By Daniel B. Markind
Three weeks ago, Alan Dershowitz gave a speech at the University of California, Berkeley in which he laid out the liberal case for Israel. Shortly thereafter, a cartoon appeared in the student newspaper that depicted Dershowitz with spider-like features, smiling as he sticks his head through a cardboard cutout. Behind the cardboard he stomps on a Palestinian child with his foot. In his hand is an Israeli soldier who is shooting an unarmed Palestinian.
Incredibly, the cartoon provoked almost no public reaction among the university community. Astounded, Dershowitz wrote his own letter to the editor outing the cartoonist and the editorial staff that published the cartoon. The editorial board then tried to censor Dershowitz’s letter. He refused. Finally, two weeks too late, the editorial staff apologized for the cartoon. Carol Christ, the chancellor of the University of California, also belatedly criticized the anti-Semitic imagery.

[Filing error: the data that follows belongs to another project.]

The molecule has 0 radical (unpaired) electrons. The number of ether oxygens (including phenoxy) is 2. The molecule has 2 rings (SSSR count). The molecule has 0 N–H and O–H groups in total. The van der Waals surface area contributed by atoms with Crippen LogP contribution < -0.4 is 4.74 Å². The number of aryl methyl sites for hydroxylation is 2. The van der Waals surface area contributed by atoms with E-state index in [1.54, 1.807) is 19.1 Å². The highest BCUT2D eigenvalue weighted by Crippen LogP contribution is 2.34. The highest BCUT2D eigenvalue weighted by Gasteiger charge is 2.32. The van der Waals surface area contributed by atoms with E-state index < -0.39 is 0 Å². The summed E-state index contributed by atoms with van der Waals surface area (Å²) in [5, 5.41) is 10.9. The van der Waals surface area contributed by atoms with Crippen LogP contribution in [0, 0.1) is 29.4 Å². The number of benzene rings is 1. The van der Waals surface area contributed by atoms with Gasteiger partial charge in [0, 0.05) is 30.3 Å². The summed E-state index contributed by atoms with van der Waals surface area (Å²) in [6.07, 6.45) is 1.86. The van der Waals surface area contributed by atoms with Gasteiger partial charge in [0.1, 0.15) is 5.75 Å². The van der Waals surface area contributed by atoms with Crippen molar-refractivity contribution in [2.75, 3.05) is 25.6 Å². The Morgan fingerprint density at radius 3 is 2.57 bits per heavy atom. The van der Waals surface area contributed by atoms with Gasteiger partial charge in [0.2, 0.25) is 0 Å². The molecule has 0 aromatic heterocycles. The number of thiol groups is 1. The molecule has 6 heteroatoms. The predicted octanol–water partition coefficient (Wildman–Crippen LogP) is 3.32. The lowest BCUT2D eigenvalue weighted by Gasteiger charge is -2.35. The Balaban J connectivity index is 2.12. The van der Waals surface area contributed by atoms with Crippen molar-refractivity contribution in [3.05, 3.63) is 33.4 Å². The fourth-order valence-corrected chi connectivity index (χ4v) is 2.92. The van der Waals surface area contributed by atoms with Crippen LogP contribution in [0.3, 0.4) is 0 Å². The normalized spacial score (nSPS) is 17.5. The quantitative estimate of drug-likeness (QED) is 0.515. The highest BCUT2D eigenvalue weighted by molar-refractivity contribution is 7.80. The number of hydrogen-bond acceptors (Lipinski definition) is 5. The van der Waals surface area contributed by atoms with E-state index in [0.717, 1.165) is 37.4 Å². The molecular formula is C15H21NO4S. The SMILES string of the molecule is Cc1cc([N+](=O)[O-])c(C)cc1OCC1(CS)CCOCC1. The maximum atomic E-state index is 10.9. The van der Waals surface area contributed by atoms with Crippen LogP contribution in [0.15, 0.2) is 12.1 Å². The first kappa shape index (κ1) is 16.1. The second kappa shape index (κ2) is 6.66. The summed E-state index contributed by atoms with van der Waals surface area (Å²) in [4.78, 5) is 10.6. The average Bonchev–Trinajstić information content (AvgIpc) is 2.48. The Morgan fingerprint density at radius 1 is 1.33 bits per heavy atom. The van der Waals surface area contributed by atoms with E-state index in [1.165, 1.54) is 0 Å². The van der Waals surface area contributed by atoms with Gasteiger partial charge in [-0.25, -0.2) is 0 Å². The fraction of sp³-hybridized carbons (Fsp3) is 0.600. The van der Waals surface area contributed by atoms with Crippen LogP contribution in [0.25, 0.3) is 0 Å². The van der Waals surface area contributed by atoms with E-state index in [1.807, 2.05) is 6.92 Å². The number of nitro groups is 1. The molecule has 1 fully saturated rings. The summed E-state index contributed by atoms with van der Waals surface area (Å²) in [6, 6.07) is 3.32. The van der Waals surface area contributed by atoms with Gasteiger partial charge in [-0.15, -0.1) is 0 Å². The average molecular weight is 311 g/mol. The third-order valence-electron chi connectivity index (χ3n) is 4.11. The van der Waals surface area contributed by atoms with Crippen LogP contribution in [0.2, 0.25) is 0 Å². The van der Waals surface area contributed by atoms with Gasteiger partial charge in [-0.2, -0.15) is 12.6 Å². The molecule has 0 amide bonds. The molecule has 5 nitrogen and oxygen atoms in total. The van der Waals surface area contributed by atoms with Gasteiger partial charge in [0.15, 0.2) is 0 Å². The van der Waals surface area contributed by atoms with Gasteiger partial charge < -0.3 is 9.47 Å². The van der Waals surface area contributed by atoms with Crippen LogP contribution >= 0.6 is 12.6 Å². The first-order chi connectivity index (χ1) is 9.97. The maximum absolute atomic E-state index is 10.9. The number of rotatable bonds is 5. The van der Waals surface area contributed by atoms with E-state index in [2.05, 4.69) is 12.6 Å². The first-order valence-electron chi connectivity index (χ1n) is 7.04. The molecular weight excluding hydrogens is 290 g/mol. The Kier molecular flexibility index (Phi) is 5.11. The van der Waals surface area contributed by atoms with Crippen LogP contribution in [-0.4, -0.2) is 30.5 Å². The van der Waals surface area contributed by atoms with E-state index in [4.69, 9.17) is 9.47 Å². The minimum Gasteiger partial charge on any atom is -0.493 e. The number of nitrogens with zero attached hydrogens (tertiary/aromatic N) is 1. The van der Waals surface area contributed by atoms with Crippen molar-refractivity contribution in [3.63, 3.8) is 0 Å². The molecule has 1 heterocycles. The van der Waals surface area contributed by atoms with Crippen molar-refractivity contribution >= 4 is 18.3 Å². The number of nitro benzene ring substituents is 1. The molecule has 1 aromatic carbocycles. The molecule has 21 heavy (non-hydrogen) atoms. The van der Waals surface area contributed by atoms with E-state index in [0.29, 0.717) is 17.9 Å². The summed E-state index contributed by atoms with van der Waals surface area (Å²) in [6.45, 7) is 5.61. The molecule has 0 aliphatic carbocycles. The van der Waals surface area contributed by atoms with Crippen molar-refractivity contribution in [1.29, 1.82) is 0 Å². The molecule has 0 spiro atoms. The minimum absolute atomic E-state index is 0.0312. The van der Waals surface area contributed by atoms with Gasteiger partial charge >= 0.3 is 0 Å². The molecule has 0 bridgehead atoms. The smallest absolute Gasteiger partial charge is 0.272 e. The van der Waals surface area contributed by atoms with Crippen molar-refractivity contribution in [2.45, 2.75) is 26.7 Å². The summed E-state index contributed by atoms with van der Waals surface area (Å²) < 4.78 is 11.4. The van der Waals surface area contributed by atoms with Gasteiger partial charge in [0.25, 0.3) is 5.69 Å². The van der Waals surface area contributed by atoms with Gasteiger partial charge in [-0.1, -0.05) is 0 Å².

— The Times of Israel (@TimesofIsrael) October 25, 2017
The entire incident begs the obvious question. Where was the Jewish faculty at Berkeley? Why were they so willing to put up with this appalling pictorial representation without public objection? What would their reaction have been had a similarly offensive cartoon been published depicting Hispanics, African Americans or Muslims?
We’ve had a front row seat to that sort of activity at my alma mater, the University of Pennsylvania. In August, a professor authored an op-ed piece in The Philadelphia Inquirer that some considered offensive and racist. Within a day, many Penn professors and students, including many Jewish professors, organized against her. Clearly, Jewish professors know how to get agitated about perceived bias against other peoples and cultures.
But what of our own? It is now common on campus for university-affiliated organizations to advocate anti-Semitism publicly. Rarely is it as obvious as at Berkeley, and usually it is disguised as “anti-Zionism.” Curiously, however, those same people who wrap themselves in the flag of multi-culturalism and tolerance seem to focus their outrage only on Israel. Millions can get displaced and purposely starved in Syria, Christians can be persecuted throughout Arab lands, Kurds can be denied independence by at least four nations, but only Israel will be singled out for condemnation on campus.